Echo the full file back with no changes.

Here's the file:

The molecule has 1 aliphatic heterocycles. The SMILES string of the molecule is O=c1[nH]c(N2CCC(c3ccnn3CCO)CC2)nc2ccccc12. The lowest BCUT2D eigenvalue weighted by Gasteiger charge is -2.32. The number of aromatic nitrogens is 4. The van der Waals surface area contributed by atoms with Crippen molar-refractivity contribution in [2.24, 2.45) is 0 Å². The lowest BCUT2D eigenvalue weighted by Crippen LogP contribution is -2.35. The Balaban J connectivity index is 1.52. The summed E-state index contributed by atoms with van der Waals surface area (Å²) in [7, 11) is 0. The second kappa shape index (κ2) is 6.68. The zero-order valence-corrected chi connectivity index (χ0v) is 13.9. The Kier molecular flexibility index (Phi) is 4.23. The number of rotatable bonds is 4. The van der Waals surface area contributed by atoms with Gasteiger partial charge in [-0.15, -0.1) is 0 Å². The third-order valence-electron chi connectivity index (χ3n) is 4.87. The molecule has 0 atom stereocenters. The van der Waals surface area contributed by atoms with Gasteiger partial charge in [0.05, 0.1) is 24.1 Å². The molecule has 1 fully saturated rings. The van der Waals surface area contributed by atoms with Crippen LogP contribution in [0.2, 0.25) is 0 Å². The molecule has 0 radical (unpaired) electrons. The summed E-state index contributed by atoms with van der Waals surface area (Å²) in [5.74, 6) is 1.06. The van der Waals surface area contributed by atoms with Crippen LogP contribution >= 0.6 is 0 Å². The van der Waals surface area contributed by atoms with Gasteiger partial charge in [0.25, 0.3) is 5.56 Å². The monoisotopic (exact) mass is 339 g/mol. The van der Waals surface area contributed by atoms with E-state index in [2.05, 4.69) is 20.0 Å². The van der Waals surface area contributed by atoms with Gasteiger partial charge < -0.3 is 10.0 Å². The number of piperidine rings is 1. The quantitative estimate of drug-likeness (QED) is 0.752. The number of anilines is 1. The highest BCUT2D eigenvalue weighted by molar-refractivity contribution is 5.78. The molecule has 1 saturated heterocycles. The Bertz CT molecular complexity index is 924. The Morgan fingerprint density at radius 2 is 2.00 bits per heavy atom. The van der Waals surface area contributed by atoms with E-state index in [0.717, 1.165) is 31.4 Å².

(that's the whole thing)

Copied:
The molecule has 1 aliphatic heterocycles. The SMILES string of the molecule is O=c1[nH]c(N2CCC(c3ccnn3CCO)CC2)nc2ccccc12. The lowest BCUT2D eigenvalue weighted by Gasteiger charge is -2.32. The number of aromatic nitrogens is 4. The van der Waals surface area contributed by atoms with Crippen molar-refractivity contribution in [2.24, 2.45) is 0 Å². The lowest BCUT2D eigenvalue weighted by Crippen LogP contribution is -2.35. The Balaban J connectivity index is 1.52. The summed E-state index contributed by atoms with van der Waals surface area (Å²) in [7, 11) is 0. The second kappa shape index (κ2) is 6.68. The zero-order valence-corrected chi connectivity index (χ0v) is 13.9. The Kier molecular flexibility index (Phi) is 4.23. The number of rotatable bonds is 4. The van der Waals surface area contributed by atoms with Gasteiger partial charge in [-0.15, -0.1) is 0 Å². The third-order valence-electron chi connectivity index (χ3n) is 4.87. The molecule has 0 atom stereocenters. The van der Waals surface area contributed by atoms with Gasteiger partial charge in [0.05, 0.1) is 24.1 Å². The molecule has 1 fully saturated rings. The van der Waals surface area contributed by atoms with Crippen LogP contribution in [0.2, 0.25) is 0 Å². The molecule has 0 radical (unpaired) electrons. The summed E-state index contributed by atoms with van der Waals surface area (Å²) in [5.74, 6) is 1.06. The van der Waals surface area contributed by atoms with Crippen LogP contribution >= 0.6 is 0 Å². The van der Waals surface area contributed by atoms with Gasteiger partial charge in [0.25, 0.3) is 5.56 Å². The monoisotopic (exact) mass is 339 g/mol. The van der Waals surface area contributed by atoms with E-state index in [2.05, 4.69) is 20.0 Å². The van der Waals surface area contributed by atoms with Gasteiger partial charge < -0.3 is 10.0 Å². The number of piperidine rings is 1. The quantitative estimate of drug-likeness (QED) is 0.752. The number of anilines is 1. The highest BCUT2D eigenvalue weighted by molar-refractivity contribution is 5.78. The molecule has 1 saturated heterocycles. The Bertz CT molecular complexity index is 924. The Morgan fingerprint density at radius 2 is 2.00 bits per heavy atom. The van der Waals surface area contributed by atoms with E-state index in [0.717, 1.165) is 31.4 Å².